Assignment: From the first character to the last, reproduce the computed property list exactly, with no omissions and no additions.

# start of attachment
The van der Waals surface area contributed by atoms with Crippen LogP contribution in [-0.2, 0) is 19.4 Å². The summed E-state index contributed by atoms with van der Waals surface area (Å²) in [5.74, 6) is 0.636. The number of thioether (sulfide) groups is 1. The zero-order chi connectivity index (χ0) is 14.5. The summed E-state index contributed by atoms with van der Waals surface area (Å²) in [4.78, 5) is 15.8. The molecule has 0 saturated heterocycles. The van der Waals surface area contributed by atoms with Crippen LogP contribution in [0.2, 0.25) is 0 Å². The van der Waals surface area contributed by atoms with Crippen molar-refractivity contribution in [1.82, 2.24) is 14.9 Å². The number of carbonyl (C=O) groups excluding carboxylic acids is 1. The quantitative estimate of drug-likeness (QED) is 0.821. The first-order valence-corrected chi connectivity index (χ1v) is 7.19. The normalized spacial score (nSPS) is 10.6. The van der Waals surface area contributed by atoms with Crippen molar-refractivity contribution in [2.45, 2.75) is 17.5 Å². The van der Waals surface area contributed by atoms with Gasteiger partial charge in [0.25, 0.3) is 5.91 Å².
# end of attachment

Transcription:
The van der Waals surface area contributed by atoms with Crippen LogP contribution in [-0.2, 0) is 19.4 Å². The summed E-state index contributed by atoms with van der Waals surface area (Å²) in [5.74, 6) is 0.636. The number of thioether (sulfide) groups is 1. The zero-order chi connectivity index (χ0) is 14.5. The summed E-state index contributed by atoms with van der Waals surface area (Å²) in [4.78, 5) is 15.8. The molecule has 0 saturated heterocycles. The van der Waals surface area contributed by atoms with Crippen LogP contribution in [0.2, 0.25) is 0 Å². The van der Waals surface area contributed by atoms with Crippen molar-refractivity contribution in [1.82, 2.24) is 14.9 Å². The number of carbonyl (C=O) groups excluding carboxylic acids is 1. The quantitative estimate of drug-likeness (QED) is 0.821. The first-order valence-corrected chi connectivity index (χ1v) is 7.19. The normalized spacial score (nSPS) is 10.6. The van der Waals surface area contributed by atoms with Crippen molar-refractivity contribution in [2.45, 2.75) is 17.5 Å². The van der Waals surface area contributed by atoms with Gasteiger partial charge in [0.25, 0.3) is 5.91 Å².